A˛C˛ Magazine May 00 Vol. 3 No. 5
pgs. 1316
Process
Simulation of the Future
by
Jon Paul Van Buskirk, MSChE
Quality Monitoring & Control
Abstract
Computer aided process simulation has
been increasingly popular in the last four decades.
Advances in hardware and software applications driven by the demand of
personal computing has had a positive influence on existing technologies.
The need for both steady state and dynamic simulators in the chemical
industry becomes greater as environmental, quality and safety issues grow with
the expanding industries. Companies are beginning to recognize the benefits that
simulators can provide including research and development, plant design and
retrofitting, and plant operations. Coupled
with modeling, control and optimization, simulation can enable companies to make
better engineering and business decisions in both plant design and operations.
As processes become more complex,
incorporating varying degrees of automation, there is an increasing need in
design and operations using simulators for process understanding.
Modern analysis usually involves mathematical modeling either on a bench
or pilot scale prior to a commercial plant.
Two broad classifications include steady state and dynamic models.
The attention to detail requires a solution based on the accuracy of the
basic data obtained from scaleddown studies; therefore, steady state and
dynamic simulators are highly effective when actual process data is used in
physical property prediction, mass and energy balances, kinetics,
transportation, etc. Process
simulation leads to a deeper understanding of the internal mechanisms and
characteristics of the process.

Figure 1:
A Chemical Plant showing the diversity of equipment types
Overview
The Chemical Industry is diverse and
requires several desktop tools for process understanding and improvement.
Figure 1 shows the vast array and number of equipment in a common
chemical process. Equipment is
normally modeled on an individual basis or groups of common functionality.
The number of model types and complexity is also diverse and modeling
methods can range from a first principle approach to data intensive methods such
as genetic algorithms or artificial neural nets.
Data systems can range into the tens of thousands of variables and
modeling methods based on this data is ultimately required to adequately
represent these systems. A model
representation is required for operations, control and optimization of the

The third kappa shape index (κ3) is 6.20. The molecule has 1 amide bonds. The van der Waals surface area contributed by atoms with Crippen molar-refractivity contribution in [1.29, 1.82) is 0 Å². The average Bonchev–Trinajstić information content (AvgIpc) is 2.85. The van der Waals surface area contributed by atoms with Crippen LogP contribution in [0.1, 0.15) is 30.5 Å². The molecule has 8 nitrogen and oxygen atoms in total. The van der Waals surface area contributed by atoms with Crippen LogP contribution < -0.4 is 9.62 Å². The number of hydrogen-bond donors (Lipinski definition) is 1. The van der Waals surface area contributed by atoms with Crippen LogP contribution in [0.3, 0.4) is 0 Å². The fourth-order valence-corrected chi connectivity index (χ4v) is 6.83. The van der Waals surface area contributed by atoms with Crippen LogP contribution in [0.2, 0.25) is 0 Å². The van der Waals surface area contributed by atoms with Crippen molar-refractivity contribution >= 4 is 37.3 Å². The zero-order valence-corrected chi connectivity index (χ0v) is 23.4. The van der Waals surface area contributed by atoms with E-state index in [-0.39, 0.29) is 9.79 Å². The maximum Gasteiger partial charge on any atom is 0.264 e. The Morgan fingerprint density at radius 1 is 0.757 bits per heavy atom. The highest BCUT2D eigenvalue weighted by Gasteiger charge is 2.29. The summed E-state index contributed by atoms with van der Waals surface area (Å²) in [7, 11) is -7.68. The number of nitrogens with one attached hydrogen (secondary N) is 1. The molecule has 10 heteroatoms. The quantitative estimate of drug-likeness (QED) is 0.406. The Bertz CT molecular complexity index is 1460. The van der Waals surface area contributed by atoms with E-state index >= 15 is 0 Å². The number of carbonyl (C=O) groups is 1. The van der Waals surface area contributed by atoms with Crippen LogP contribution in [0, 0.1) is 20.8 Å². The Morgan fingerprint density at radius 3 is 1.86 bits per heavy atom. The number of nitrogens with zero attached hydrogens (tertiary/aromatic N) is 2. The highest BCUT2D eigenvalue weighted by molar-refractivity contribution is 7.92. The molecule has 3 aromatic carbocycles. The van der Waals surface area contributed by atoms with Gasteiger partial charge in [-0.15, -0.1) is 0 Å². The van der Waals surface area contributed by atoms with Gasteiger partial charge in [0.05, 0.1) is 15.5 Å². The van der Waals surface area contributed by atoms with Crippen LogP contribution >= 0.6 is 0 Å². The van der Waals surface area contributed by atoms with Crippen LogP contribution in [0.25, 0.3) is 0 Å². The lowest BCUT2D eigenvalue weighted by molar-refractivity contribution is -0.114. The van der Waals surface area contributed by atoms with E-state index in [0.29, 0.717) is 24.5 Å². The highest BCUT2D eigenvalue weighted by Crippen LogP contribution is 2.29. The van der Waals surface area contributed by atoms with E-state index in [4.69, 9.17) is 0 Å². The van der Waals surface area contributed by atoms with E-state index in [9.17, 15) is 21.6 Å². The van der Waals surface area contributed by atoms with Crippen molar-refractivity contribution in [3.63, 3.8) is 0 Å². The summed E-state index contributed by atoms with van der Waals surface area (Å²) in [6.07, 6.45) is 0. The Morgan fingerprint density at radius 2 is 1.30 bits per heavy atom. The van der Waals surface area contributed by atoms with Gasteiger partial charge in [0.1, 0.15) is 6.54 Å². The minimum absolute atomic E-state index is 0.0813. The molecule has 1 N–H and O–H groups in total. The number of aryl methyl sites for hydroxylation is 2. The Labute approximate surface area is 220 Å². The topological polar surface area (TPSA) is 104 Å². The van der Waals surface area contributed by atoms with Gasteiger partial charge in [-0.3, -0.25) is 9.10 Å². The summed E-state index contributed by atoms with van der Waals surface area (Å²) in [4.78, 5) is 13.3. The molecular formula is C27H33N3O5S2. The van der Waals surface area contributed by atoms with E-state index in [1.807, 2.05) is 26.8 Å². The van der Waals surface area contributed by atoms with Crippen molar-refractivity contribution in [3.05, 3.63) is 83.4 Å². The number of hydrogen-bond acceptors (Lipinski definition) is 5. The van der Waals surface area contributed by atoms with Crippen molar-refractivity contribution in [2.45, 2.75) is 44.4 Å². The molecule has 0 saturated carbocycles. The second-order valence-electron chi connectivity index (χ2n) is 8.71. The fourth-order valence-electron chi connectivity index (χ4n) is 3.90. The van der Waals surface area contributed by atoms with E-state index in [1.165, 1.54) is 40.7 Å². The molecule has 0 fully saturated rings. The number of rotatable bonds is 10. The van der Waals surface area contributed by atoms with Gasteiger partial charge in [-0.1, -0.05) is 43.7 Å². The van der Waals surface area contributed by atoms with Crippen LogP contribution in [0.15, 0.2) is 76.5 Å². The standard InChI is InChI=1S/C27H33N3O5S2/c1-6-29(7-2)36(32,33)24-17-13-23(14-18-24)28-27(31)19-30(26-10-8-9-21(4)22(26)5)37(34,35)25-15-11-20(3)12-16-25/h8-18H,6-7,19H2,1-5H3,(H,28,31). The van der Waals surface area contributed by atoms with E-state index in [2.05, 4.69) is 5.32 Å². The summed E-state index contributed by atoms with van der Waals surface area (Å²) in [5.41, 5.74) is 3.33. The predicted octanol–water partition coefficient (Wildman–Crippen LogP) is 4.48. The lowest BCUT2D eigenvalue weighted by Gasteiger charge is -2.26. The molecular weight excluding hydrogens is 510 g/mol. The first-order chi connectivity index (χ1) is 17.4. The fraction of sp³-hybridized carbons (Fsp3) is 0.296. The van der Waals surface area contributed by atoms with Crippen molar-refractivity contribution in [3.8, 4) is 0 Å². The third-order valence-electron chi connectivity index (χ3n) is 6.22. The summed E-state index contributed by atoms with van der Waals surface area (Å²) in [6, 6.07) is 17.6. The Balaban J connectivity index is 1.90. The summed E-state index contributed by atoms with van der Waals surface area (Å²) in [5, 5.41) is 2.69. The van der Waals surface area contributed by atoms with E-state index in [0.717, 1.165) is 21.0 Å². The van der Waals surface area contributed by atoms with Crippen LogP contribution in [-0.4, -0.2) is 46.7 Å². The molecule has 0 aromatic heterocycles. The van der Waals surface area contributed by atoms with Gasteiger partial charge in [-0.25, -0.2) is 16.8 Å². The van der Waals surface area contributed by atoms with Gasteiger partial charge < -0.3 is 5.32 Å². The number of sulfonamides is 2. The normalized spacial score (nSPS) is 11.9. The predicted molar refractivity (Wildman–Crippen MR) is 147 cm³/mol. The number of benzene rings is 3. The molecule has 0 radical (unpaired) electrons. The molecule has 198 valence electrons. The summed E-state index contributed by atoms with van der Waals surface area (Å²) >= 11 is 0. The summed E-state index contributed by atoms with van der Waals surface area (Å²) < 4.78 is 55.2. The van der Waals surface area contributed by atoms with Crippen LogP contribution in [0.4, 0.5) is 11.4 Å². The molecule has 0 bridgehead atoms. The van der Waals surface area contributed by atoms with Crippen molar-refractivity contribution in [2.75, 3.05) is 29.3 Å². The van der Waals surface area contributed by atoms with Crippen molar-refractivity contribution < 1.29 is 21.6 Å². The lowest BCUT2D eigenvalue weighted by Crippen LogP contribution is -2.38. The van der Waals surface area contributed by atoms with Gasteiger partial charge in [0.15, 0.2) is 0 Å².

process. Modeling benefits include enhanced quality, safety,
environmental, and economic controls.
This article reviews several case
studies leading to process improvement. These
case studies are in reference to actual field applications and include:

1.
SteadyState Process Simulation
2.
Dynamic Process Simulation
3.
Detailed
Equipment Design
4.
Modified
Iterative Measurement Test Method
5.
Economic Optimization
Various modeling methods are used in
these Case Studies. In all cases,
actual data is used as the basis for modeling.
This approach has proven to be the most reliable in all applications.
Any industry that uses data can benefit from this approach.
The advantage of this method is that a considerable amount of time can be
saved when data is available for modeling.
The ultimate requirement is that the model adequately represents the
actual system for prediction of future events.
Using actual data for this modeling basis will provide the most robust
results for these predictions.
Case
Study 1:
Facilities Design using a SteadyState Simulator:
A fundamental approach is required for
new facilities design since data is not available.
In the process industries, a simulator is used for mass, momentum, and
energy balances and for chemicalphysical property generation.
The fluid components are selected, and the equipment and streams laid out
in a flow sheet fashion. From this
information, the simulator solves for the process conditions in a sequential
method. The results provide the
information necessary for equipment sizing, costing, predictive maintenance and
optimization. Figures 2 and 3 are
typical depictions of process flow sheets by the steadystate simulator from
Design II for Windows™. Figure 2
depicts a simulator for rigorous process design of a refinery. Figure 3 is an
example of a debutanizer column design. One
objective of a simulation may be to design and optimize process operations to
maximize energy savings.

Figure 2:
Depicts a simulator for rigorous process design of a refinery
Figure 3:
An example of a debutanizer column design
Case
Study 2:
Facilities Design using a Dynamic Simulator:
Dynamic
transitions in chemical processes cannot be accurately modeled using a
steadystate simulator. For all practical purposes, a dynamic simulator integrated
with a full physics package based on a time dependent method should be used for
transitional data analysis. As with
the steadystate simulator dynamics must include all physical/chemical property
calculations with a flow sheet generator interface. Figure 4 is an example of a simplified flow sheet of a
reactor system the utilizing QMC DYFLO Program for reactor kinetics.
The model is in a dynamic time domain and can also be used for tanks,
pumps, compressors/expanders, heat exchangers, pipes & valves, control
valves, controllers, reactors/combustors, distillation, etc.
The technology has been successfully used in chemical processes for over
30 years with many benefits for system analysis and robust methods for actual
operational evaluation of steadystate and transitional conditions.

Figure 4:
An example of a simplified flow sheet of a reactor system
utilizing the
QMC DYFLO for reactor kinetics
Case
Study 3:
Facilities Design using Detailed Sizing Programs:
From steadystate and/or dynamic
simulation, a detailed design of equipment can be reviewed and verified. In the Chemical Industry, this equipment includes piping,
control valves, safety valves, flow meters, pumps, compressors, heat exchangers,